Thai police investigating how Tata Managing Director Karl Slym died said he had an argument with his wife on the eve of his death. The police also say evidence points to suicide in the fall from the 22nd floor of the Shangri-La hotel in Bangkok.
Managing Director Karl Slym headed Tata Motors, except for the Jaguar Land Rover business, before his Jan. 26 death – now, the company is facing a leadership vacuum at those operations, complicating Mumbai-based Tata’s ability to navigate through falling market share in India’s declining auto industry.
Tata Motors, which relies on its Jaguar Land Rover unit for the bulk of its profits, fell the most in a year in Mumbai trading yesterday as the shock of Slym’s death rippled across India’s car industry. While the company has yet to decide on who will lead the India business, Slym’s successor will face the choice of building on a 16-month effort that has yet to bear fruit or change course.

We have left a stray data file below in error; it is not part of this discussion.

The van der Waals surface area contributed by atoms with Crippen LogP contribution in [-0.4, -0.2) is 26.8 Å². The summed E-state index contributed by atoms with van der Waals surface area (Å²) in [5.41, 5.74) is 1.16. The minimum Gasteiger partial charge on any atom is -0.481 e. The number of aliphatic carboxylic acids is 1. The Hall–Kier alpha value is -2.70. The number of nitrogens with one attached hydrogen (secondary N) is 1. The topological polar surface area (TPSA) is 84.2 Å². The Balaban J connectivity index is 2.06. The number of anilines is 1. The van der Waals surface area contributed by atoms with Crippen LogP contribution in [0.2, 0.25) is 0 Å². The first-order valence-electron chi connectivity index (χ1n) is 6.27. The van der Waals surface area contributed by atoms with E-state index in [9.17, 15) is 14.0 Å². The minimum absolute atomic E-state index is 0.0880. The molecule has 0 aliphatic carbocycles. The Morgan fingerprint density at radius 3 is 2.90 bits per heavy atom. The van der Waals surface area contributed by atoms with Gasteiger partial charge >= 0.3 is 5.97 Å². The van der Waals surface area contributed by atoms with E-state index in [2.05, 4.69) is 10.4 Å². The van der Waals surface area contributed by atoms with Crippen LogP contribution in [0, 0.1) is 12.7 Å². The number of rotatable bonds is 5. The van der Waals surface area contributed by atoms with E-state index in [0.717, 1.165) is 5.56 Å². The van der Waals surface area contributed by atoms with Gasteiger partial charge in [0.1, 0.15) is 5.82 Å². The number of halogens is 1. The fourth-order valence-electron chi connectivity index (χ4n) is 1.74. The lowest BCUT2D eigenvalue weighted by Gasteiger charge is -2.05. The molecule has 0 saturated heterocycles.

Thai police said yesterday that preliminary evidence indicated that the 51-year-old executive, who was in the country to attend a board meeting of the company’s Thai unit, committed suicide. Slym was found on Jan. 26, having fallen out of a small window from his suite on the 22nd floor of the Shangri-La hotel in Bangkok, according to police.
Sally Slym went to bed after the argument and learned of her husband’s death after being awoken by authorities the next morning, Police Lieutenant Somyot Boonnakaew, who’s leading the probe, said, citing her testimony. The letter found in the deceased executive’s hotel room was written by her after the row, Somyot said. She expressed her feelings to her husband through a letter, as advised by a family counselor to avoid quarreling, Somyot cited her as saying.